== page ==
SC trashes Centre's submission over legalisation of same-sex marriage
New Delhi, April 19: Supreme Court on Wednesday dismissed the Centre's argument that petitions seeking legal recognition of same-sex marriage just reflect urban elitist views.
The court also rejected another submission about same-sex couples' adoption rights, which claimed that it would have a psychological impact on the adopted children.
The government has no data to prove that this is an urban elitist concept or something, the five-judge Constitution bench led by Chief Justice of India DY Chandrachud said while hearing petitions seeking legal recognition of same-sex marriage.
In a fresh application filed on Sunday to raise preliminary objections to the petitions, the Centre stated that petitions seeking legal recognition of same-sex marriage just represent urban elitist views. The court rejected the argument, stating that something innate cannot have a class bias.
The top court further stated that since one of the gay or lesbian couples can still adopt a child, the argument that this will create a psychological impact on the child is belied. However, CJI Chandrachud, observed when one of the gay or lesbian couples can still adopt a child but the child loses the benefits of parenthood of both parents.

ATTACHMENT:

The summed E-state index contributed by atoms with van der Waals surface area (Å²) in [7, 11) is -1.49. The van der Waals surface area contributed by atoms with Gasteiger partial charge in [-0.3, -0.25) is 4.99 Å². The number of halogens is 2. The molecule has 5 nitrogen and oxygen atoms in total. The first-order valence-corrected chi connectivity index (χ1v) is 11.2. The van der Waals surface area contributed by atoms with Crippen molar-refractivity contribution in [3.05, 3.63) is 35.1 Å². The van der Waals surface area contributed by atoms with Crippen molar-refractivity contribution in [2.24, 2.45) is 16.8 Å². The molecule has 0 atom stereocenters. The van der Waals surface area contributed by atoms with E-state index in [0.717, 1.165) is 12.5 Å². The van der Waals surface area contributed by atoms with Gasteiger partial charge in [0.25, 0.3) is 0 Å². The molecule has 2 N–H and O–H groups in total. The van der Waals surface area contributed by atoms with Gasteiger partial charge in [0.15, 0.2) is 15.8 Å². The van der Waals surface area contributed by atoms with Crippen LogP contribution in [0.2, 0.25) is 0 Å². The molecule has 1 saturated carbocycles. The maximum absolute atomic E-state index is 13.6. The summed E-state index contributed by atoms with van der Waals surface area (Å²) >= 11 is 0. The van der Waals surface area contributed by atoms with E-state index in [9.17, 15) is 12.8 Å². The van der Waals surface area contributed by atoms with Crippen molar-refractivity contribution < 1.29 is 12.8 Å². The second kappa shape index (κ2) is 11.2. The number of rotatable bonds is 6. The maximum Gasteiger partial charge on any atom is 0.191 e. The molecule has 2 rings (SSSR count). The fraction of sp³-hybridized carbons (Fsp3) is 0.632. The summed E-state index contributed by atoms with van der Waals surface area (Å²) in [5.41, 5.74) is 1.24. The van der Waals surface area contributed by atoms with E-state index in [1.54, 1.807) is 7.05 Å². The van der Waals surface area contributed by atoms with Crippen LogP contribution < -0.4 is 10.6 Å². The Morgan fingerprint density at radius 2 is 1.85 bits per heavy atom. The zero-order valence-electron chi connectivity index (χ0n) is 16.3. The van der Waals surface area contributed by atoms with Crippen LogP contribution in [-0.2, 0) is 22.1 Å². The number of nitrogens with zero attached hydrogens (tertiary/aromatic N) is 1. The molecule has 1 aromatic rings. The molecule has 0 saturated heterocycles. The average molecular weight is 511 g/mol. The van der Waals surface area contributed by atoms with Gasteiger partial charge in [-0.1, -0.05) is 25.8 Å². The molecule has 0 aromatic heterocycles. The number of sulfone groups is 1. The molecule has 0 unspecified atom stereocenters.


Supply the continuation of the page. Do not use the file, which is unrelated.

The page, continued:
The hours-long argument featured an exchange of varied submissions from all parties involved in the case.
When the hearing resumed in the morning, Solicitor General Tushar Mehta informed the Supreme Court that the Centre had filed a new affidavit requesting that the top court declare states and union territories parties to the case.
Centre informed the Supreme Court that the Union of India has addressed a letter to all states on April 18, 2023, requesting comments and views on the pivotal issue highlighted in the current batch of petitions.
The CJI observed it is excellent that the Centre has now informed the states that the matter is going on. The Court further added that so now it is not that the states are unaware.
Senior Advocate Mukul Rohatgi, standing for one of the petitioners, argued that the Supreme Court had already granted LGBTQIA community members rights and that he was not spinning the wheel.
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